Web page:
Lynnwood chief’s silence let FBI work

LYNNWOOD — When Lynnwood Police Chief Steve Jensen suspected that one of his trusted deputy chiefs had stolen thousands of dollars plus guns and drugs seized as evidence, he knew there was only one option.

Jensen called the FBI, and opened up his department to painful scrutiny.

In June he quietly requested that FBI agents begin investigating Deputy Chief Paul Watkins, a 24-year veteran of the department. The police chief said he advised Lynnwood’s mayor and city attorney.

What followed was four months of serving justice with silence.

“I know it’s tough on everybody. I know it’s a shock to everybody but it’s the right thing to do and you have to do it properly, that’s why I went to the FBI,” Jensen said Monday.

Jensen said he still can’t discuss the allegations against Watkins, which appear to be the focus of a federal grand jury. The investigation has been difficult on the department, Jensen said, in part because Watkins, 50, is highly regarded among Lynnwood officers and other police departments, and throughout the community.

It was tough seeing somebody you work with every day, knowing that their conduct, their financial history, their life, is secretly being scrutinized by federal agents, the police chief said.

“It’s definitely difficult to have a protracted investigation with someone you work directly with and someone you’ve promoted,” he said.

Keeping the investigation secret was important because an improper release of information could have led to lost evidence, and constitute obstruction of justice, Jensen said. In this case, Watkins has certain employment rights that prevent the department from discussing the administrative investigation that also must play out, the chief said.

“The Lynnwood Police Department took the appropriate steps to resolve this issue and is not hiding any information,” he said. “There was no effort to do anything other than to get to the truth of the matter.”

The case has highlighted what Jensen believes is an incongruity in state law.

Government agencies in Washington are required to “immediately” report any suspected or known loss of public funds to the state auditor’s office.

In the four months Watkins has been under investigation, city officials didn’t advise state auditors, said Mindy Chambers, a spokeswoman for the state auditor.

Chambers said when her office is advised of suspected theft they make sure there is a criminal investigation under way and wait to audit later.

“We don’t send in the stormtroopers to screw up an investigation. That’s the last thing we want to do,” she said.

Jensen said it makes no sense to advise state auditors before investigators completed their probe and collected appropriate evidence.

“You don’t call the FBI for a high-level criminal investigation and say ‘By the way we’re having an auditor look into it,’” Jensen said. “The suspect certainly would know what’s going on. What is jeopardized at all by waiting to call the auditor?”

In this case, had secrecy not been maintained, Jensen said he’s confident “this investigation would not have been successfully concluded.”

The FBI apparently found some of the missing evidence, and police files, at Watkins’ home during a search last week, documents show.

It was Lynnwood police who discovered the suspected thefts, documents show. The department conducts twice a year internal audits which the chief reviews.

Numerous policy violations involving evidence handling raised suspicions, so they began digging deeper, Jensen said.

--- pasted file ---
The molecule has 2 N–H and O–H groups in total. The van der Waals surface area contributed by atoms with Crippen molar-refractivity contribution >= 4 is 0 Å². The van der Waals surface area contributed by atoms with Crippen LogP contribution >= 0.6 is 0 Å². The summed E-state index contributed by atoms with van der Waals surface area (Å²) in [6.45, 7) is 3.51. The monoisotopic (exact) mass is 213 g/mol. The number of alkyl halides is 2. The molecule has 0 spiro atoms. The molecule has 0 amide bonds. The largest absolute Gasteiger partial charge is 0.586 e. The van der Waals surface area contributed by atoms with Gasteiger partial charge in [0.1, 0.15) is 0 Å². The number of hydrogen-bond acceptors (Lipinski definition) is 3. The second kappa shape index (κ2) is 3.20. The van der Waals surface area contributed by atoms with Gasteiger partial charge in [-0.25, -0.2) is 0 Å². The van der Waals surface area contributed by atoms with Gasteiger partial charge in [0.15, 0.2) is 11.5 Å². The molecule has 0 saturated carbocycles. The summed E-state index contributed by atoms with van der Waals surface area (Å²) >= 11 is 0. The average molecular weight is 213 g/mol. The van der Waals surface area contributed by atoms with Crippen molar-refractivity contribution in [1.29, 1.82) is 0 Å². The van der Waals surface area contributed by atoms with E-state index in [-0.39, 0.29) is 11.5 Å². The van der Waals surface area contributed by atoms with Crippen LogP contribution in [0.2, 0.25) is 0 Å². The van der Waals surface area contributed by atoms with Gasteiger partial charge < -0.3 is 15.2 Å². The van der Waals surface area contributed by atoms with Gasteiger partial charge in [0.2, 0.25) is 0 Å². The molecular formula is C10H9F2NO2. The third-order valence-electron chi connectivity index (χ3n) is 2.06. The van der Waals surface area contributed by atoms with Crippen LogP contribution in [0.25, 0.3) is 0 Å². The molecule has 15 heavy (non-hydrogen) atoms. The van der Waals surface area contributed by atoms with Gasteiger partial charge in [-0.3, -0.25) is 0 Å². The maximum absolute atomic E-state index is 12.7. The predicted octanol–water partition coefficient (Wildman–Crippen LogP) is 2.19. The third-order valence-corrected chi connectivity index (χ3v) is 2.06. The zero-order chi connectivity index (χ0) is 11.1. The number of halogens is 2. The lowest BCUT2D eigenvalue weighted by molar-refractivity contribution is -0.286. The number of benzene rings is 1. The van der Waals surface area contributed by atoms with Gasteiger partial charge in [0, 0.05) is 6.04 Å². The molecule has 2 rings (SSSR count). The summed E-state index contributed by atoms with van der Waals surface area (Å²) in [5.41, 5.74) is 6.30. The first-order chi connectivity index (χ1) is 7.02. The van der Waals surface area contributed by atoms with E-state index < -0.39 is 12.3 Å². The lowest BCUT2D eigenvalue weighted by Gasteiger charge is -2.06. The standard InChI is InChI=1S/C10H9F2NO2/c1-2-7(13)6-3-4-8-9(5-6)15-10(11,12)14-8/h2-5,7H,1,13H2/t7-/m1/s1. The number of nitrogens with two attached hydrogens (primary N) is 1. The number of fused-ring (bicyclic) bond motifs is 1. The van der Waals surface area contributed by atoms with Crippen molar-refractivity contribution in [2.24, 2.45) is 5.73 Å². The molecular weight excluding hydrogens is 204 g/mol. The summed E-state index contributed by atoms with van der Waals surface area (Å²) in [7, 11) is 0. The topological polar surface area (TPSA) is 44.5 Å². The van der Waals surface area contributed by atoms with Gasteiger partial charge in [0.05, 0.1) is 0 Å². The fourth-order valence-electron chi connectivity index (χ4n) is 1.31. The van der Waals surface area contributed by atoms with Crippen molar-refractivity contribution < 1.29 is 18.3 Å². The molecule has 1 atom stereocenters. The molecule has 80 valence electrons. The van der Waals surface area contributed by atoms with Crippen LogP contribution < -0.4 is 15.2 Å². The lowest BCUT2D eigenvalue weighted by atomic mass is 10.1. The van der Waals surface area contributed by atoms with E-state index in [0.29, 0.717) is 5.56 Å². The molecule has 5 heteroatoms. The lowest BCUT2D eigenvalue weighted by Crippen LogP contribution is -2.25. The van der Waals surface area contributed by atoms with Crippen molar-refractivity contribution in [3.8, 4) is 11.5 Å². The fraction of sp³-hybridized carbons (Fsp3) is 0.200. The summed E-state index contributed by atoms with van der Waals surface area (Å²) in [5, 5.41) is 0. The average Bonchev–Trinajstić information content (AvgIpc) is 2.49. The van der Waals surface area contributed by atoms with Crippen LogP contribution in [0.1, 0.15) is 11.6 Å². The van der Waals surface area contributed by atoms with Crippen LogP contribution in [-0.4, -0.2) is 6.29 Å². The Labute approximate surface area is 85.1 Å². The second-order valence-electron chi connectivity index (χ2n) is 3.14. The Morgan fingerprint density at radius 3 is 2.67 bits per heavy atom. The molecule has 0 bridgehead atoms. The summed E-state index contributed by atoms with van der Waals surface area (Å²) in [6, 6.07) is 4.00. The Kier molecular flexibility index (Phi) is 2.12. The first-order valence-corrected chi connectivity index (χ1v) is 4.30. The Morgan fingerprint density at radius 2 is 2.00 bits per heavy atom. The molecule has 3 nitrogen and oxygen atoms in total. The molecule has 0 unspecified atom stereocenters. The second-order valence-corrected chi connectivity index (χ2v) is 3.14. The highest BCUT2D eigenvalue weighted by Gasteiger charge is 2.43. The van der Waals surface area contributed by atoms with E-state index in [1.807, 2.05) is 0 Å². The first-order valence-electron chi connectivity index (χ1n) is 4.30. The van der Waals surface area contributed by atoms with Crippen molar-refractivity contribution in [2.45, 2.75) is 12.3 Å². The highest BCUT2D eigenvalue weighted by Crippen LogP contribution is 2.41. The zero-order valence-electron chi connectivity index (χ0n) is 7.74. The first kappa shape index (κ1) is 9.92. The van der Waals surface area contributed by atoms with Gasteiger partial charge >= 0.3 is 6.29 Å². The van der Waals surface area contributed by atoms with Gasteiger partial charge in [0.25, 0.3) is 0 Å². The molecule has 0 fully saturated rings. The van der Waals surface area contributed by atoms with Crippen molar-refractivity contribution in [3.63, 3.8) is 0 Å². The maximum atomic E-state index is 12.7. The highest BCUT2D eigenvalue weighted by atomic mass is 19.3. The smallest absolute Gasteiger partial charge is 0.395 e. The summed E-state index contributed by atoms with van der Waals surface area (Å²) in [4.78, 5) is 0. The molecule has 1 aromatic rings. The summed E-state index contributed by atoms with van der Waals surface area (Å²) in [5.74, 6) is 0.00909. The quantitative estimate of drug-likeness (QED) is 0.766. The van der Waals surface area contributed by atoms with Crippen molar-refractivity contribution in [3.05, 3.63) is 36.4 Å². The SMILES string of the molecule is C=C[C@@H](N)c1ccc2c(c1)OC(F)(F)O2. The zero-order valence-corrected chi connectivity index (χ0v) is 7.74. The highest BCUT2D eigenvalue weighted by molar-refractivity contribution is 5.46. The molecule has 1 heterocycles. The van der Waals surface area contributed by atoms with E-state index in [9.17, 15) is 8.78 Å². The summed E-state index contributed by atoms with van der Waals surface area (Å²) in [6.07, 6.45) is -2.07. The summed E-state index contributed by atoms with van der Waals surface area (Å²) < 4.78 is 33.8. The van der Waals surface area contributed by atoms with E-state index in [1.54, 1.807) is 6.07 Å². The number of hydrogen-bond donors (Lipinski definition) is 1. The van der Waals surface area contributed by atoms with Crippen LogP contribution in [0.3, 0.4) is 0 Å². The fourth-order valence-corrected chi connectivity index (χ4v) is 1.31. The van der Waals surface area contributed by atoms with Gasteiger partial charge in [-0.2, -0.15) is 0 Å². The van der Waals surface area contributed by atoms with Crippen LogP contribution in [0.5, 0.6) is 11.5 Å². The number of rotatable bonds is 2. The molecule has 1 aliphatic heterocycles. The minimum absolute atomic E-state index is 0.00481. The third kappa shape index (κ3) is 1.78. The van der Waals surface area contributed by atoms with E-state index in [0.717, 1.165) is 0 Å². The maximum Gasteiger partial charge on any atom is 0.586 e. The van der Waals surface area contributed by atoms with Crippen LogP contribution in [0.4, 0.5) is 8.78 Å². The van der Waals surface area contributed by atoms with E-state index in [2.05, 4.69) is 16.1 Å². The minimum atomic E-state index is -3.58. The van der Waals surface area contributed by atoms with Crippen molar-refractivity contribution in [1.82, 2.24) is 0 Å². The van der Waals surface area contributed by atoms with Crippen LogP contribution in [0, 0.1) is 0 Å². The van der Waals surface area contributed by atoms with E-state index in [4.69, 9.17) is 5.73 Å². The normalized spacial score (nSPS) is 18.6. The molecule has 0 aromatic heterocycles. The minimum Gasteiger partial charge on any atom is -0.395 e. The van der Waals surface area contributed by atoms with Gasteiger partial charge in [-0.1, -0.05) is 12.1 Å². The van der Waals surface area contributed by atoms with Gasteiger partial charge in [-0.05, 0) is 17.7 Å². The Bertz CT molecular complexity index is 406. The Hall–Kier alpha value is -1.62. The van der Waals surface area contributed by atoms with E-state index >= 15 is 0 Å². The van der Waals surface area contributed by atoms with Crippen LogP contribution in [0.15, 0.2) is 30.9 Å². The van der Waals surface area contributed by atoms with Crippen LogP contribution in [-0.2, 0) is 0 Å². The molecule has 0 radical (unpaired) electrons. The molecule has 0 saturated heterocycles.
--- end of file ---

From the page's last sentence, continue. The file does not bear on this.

In 2005 state auditors made some recommendations about evidence tracking but nothing that rose to issuing a report to the department. Auditors visited again last year and in July and found nothing wrong with evidence handling.

Watkins’ alleged misconduct primarily revolves around how he reportedly handled the release of cash seized during drug investigations. Federal agents found more than five dozen instances involving Watkins where cash was taken but adequate records not generated to determine where the money wound up. Federal investigators have raised suspicions about more than $23,000 in cash deposits that were made to Watkins’ bank account during the past six years.

Since 2002, the department has used an automated bar-coding system that documents who handles evidence once it’s booked into the property room, Deputy Chief Karen Manser said. Anyone who receives evidence also must sign for it.

Watkins is under investigation for allegedly stealing evidence, including more than $14,000, two guns and several grams of cocaine seized during a 1996 robbery investigation.

Watkins earlier had told investigators he put the items in evidence lockers at the police department, but failed to fill out the proper paperwork.

In court papers, FBI agents noted the Watkins has a history of financial problems, including seeking bankruptcy protection four times since the late 1980s. Investigators seized documents related to those bankruptcies, as well as bank records and tax statements.

Watkins has been placed on paid administrative leave. No charges have been filed.

Mountlake Terrace Police Chief Scott Smith also has been forced to make a difficult decision involving the Watkins’ investigation. He placed one of his officers on paid leave after learning federal agents interviewed her as a witness.

The 15-year Mountlake Terrace veteran, a friend of Watkins, has since received a subpoena to testify before a federal grand jury.

“I have complete faith in her. I have complete faith all she is is a witness,” Smith said.

The officer was put on leave because of the stress of being subpoenaed by a grand jury and her friendship with someone who is the focus of a federal public corruption investigation, Smith said.

“It makes it very difficult to focus. I’m not going to take any chance that her head isn’t in the game,” he said.

Reporter Diana Hefley: 425-339-3463 or

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